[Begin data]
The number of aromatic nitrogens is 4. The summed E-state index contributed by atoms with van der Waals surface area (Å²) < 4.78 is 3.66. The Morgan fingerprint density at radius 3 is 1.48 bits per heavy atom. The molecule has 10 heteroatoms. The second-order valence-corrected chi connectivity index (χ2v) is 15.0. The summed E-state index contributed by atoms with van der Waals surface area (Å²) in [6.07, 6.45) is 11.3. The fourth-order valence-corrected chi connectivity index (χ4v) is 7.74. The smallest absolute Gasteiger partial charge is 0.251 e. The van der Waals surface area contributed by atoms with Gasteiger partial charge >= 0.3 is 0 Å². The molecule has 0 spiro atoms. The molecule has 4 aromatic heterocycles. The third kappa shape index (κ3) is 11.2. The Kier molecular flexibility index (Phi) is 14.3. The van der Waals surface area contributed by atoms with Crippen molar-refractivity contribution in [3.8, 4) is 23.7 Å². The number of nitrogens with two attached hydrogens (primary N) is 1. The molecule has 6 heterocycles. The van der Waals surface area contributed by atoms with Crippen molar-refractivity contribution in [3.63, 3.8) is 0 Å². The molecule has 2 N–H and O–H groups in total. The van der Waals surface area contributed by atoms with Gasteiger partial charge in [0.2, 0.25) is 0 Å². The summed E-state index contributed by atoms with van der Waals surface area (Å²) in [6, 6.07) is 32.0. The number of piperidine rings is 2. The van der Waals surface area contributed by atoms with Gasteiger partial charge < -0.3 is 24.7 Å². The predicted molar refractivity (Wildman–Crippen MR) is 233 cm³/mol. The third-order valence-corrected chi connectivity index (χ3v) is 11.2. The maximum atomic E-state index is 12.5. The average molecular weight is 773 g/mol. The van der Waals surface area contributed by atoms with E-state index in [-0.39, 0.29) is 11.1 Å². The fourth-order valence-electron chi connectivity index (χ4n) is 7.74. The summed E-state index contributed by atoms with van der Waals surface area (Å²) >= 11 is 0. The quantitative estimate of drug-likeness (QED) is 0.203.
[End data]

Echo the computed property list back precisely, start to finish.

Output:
The number of aromatic nitrogens is 4. The summed E-state index contributed by atoms with van der Waals surface area (Å²) < 4.78 is 3.66. The Morgan fingerprint density at radius 3 is 1.48 bits per heavy atom. The molecule has 10 heteroatoms. The second-order valence-corrected chi connectivity index (χ2v) is 15.0. The summed E-state index contributed by atoms with van der Waals surface area (Å²) in [6.07, 6.45) is 11.3. The fourth-order valence-corrected chi connectivity index (χ4v) is 7.74. The smallest absolute Gasteiger partial charge is 0.251 e. The van der Waals surface area contributed by atoms with Gasteiger partial charge >= 0.3 is 0 Å². The molecule has 0 spiro atoms. The molecule has 4 aromatic heterocycles. The third kappa shape index (κ3) is 11.2. The Kier molecular flexibility index (Phi) is 14.3. The van der Waals surface area contributed by atoms with Crippen molar-refractivity contribution in [3.8, 4) is 23.7 Å². The number of nitrogens with two attached hydrogens (primary N) is 1. The molecule has 6 heterocycles. The van der Waals surface area contributed by atoms with Crippen molar-refractivity contribution in [3.63, 3.8) is 0 Å². The molecule has 2 N–H and O–H groups in total. The van der Waals surface area contributed by atoms with Gasteiger partial charge in [0.2, 0.25) is 0 Å². The summed E-state index contributed by atoms with van der Waals surface area (Å²) in [6, 6.07) is 32.0. The number of piperidine rings is 2. The van der Waals surface area contributed by atoms with Gasteiger partial charge < -0.3 is 24.7 Å². The predicted molar refractivity (Wildman–Crippen MR) is 233 cm³/mol. The third-order valence-corrected chi connectivity index (χ3v) is 11.2. The maximum atomic E-state index is 12.5. The average molecular weight is 773 g/mol. The van der Waals surface area contributed by atoms with E-state index in [-0.39, 0.29) is 11.1 Å². The fourth-order valence-electron chi connectivity index (χ4n) is 7.74. The summed E-state index contributed by atoms with van der Waals surface area (Å²) >= 11 is 0. The quantitative estimate of drug-likeness (QED) is 0.203.